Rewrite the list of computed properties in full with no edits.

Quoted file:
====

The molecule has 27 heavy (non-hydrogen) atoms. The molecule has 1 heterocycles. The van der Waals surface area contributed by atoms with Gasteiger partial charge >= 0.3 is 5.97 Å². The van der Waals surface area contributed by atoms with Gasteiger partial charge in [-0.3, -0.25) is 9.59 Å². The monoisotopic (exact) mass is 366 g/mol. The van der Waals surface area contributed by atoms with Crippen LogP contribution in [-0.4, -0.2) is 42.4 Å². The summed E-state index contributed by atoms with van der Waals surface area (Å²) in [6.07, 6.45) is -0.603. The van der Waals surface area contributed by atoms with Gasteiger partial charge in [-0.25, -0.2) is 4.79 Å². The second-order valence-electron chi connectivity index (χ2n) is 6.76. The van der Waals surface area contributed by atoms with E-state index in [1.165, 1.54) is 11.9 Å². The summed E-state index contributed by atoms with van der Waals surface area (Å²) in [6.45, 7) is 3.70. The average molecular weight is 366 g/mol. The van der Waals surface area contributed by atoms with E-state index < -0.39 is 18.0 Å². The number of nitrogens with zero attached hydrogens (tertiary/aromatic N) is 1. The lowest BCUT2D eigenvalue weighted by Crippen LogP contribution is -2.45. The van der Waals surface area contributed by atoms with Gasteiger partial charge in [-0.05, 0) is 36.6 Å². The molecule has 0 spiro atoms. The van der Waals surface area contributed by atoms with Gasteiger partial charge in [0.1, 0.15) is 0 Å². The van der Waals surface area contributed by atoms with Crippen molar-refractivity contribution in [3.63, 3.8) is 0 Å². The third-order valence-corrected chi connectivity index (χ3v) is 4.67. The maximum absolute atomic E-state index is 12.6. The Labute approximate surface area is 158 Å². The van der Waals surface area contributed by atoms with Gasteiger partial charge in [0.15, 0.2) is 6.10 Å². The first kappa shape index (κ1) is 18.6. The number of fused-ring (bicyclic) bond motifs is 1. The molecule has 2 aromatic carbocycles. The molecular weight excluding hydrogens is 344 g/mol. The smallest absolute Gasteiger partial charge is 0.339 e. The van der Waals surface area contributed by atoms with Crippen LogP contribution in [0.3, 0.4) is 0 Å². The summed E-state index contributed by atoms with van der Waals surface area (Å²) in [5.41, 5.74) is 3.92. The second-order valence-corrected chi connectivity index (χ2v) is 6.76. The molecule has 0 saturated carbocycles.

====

The molecule has 27 heavy (non-hydrogen) atoms. The molecule has 1 heterocycles. The van der Waals surface area contributed by atoms with Gasteiger partial charge >= 0.3 is 5.97 Å². The van der Waals surface area contributed by atoms with Gasteiger partial charge in [-0.3, -0.25) is 9.59 Å². The monoisotopic (exact) mass is 366 g/mol. The van der Waals surface area contributed by atoms with Crippen LogP contribution in [-0.4, -0.2) is 42.4 Å². The summed E-state index contributed by atoms with van der Waals surface area (Å²) in [6.07, 6.45) is -0.603. The van der Waals surface area contributed by atoms with Gasteiger partial charge in [-0.25, -0.2) is 4.79 Å². The second-order valence-electron chi connectivity index (χ2n) is 6.76. The van der Waals surface area contributed by atoms with E-state index in [1.165, 1.54) is 11.9 Å². The summed E-state index contributed by atoms with van der Waals surface area (Å²) in [6.45, 7) is 3.70. The average molecular weight is 366 g/mol. The van der Waals surface area contributed by atoms with E-state index < -0.39 is 18.0 Å². The number of nitrogens with zero attached hydrogens (tertiary/aromatic N) is 1. The lowest BCUT2D eigenvalue weighted by Crippen LogP contribution is -2.45. The van der Waals surface area contributed by atoms with Gasteiger partial charge in [-0.05, 0) is 36.6 Å². The molecule has 0 spiro atoms. The van der Waals surface area contributed by atoms with Gasteiger partial charge in [0.1, 0.15) is 0 Å². The van der Waals surface area contributed by atoms with Crippen molar-refractivity contribution in [3.63, 3.8) is 0 Å². The third-order valence-corrected chi connectivity index (χ3v) is 4.67. The maximum absolute atomic E-state index is 12.6. The Labute approximate surface area is 158 Å². The van der Waals surface area contributed by atoms with Gasteiger partial charge in [0.15, 0.2) is 6.10 Å². The first kappa shape index (κ1) is 18.6. The number of fused-ring (bicyclic) bond motifs is 1. The molecule has 2 aromatic carbocycles. The molecular weight excluding hydrogens is 344 g/mol. The smallest absolute Gasteiger partial charge is 0.339 e. The van der Waals surface area contributed by atoms with Crippen LogP contribution in [0.3, 0.4) is 0 Å². The summed E-state index contributed by atoms with van der Waals surface area (Å²) in [5.41, 5.74) is 3.92. The second-order valence-corrected chi connectivity index (χ2v) is 6.76. The molecule has 0 saturated carbocycles.